On the positive side, these days in the sorta-kinda post-COVID world, employers are finding it harder to attract and retain employees. Many are improving the benefits they offer their teams, including adding or upgrading pension programs. Let’s hope this more positive trend continues.

If you don’t have any kind of pension arrangement at work, fear not. There’s a great do-it-yourself option out there through the Saskatchewan Pension Plan. Any Canadian with registered retirement savings plan (RRSP) room can sign up for SPP, and you can then contribute up to $7,000 annually to the plan. If you have an RRSP, you can move those funds to your SPP account – transfers of up to $10,000 a year are permitted. Your savings are professionally invested at a low cost in a pooled pension fund, and when it’s time to stop the whole work thing, you can arrange to receive some or all of your savings as a lifetime monthly pension via SPP’s annuity program.

Be sure to take a look at what SPP has to offer!

Join the Wealthcare Revolution – follow SPP on Facebook!

Written by Martin Biefer

Martin Biefer is Senior Pension Writer at Avery & Kerr Communications in Nepean, Ontario. A veteran reporter, editor and pension communicator, he’s now a freelancer. Interests include golf, line dancing and classic rock, and playing guitar. Got a story idea? Let Martin know via LinkedIn.


Looking back on what the experts say – Save with SPP

July 21, 2022

Summertime, and while the living is easy, it’s not always easy to get people on the phone for an interview. We get it – there’s only a few short months of great weather in this country, after all.

So, Save with SPP had a look back on what we’ve learned about retirement and saving over the past while through past interviews, and via book reviews, from industry experts and leaders.

Derek Dobson, CEO and Plan Manager of the Colleges of Applied Arts & Technology Pension Plan, pointed to new research from the Canadian Public Pension Leadership Council that showed the economic value of pension dollars.  The study found that $16.72 of economic activity arises from every $10 paid out from a pension plan, notes Dobson. And that type of benefit comes from efficient plans, he explains. “Any plan that uses experienced investment professionals, and pooling – I include the Saskatchewan Pension Plan as an example of that – is delivering pensions efficiently,” he tells Save with SPP.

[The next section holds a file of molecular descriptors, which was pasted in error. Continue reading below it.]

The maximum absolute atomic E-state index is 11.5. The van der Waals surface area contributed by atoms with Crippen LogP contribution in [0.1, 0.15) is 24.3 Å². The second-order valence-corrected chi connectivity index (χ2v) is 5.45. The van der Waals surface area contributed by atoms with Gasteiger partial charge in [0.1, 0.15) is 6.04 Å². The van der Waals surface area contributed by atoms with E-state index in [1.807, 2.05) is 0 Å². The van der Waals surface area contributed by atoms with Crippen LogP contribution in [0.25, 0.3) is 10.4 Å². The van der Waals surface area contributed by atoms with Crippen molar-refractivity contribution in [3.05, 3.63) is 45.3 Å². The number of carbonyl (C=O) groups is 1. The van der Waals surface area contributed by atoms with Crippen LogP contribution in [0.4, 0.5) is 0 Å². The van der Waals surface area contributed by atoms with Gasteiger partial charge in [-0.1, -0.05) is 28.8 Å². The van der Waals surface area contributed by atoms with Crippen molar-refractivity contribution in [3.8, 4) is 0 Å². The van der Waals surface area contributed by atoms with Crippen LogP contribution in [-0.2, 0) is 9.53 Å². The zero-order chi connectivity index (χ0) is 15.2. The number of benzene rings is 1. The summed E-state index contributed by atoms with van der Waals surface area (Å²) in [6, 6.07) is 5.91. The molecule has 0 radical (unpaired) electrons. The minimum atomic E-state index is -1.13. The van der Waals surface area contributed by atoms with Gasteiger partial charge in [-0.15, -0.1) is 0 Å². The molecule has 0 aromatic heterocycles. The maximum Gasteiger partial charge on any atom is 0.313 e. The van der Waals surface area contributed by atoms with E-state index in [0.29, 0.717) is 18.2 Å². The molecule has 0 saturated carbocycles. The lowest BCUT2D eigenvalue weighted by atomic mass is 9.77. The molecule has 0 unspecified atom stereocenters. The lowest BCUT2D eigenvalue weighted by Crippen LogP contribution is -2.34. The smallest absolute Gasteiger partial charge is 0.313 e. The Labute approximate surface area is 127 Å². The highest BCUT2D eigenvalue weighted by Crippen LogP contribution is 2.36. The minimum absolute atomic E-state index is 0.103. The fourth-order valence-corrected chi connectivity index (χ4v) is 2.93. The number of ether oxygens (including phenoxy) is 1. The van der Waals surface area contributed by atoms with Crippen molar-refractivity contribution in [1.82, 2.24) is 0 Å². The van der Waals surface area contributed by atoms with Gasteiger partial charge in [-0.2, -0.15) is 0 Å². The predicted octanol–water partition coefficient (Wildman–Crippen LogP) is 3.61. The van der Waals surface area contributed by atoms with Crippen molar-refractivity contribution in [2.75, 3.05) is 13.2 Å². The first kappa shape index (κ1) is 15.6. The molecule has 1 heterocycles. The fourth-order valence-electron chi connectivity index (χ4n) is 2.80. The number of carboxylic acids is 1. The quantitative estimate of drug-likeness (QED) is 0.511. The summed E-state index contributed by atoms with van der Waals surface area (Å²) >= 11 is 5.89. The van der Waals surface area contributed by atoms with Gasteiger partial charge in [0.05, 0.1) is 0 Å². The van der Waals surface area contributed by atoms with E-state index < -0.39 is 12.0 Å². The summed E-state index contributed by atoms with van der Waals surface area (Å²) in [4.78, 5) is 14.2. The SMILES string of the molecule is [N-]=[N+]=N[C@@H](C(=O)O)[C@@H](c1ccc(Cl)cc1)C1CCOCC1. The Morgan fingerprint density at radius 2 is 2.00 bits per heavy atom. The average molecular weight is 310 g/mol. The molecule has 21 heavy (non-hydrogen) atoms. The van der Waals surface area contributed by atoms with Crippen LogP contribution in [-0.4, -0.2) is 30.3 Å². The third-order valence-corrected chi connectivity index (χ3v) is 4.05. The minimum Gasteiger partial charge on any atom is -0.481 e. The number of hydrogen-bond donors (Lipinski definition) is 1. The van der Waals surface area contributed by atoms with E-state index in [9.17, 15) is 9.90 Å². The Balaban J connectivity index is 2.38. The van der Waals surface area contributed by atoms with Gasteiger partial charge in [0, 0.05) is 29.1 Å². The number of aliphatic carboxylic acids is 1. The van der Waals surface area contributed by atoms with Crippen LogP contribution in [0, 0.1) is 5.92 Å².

In an interview about the ins and outs of registered retirement income funds (RRIFs), BMO’s James McCreath noted that converting some or all of your registered retirement savings plan (RRSP) to an annuity instead of moving it to a RRIF is also an option.

“As interest rates rise, the functionality and usefulness of annuities go up,” he told Save with SPP. You can read the full interview here.

Prof. Luc Godbout, remarking on the trend of people working longer, had an idea on how to tweak the retirement system to accommodate the needs of older workers.  Allowing Canadians to postpone Old Age Security until age 75, and moving the conversion dates for RRSPs/RRIFs to 75, would “optimize the mechanics of pension plans, and also encourage Canadians to remain in the workforce, which improves health and also helps with Canada’s looming labour shortage.” Here’s where you can find the full article.

The author of Getting Out of Debt, Michael Steven, had some interesting thoughts on the importance of saving (once debt is under control).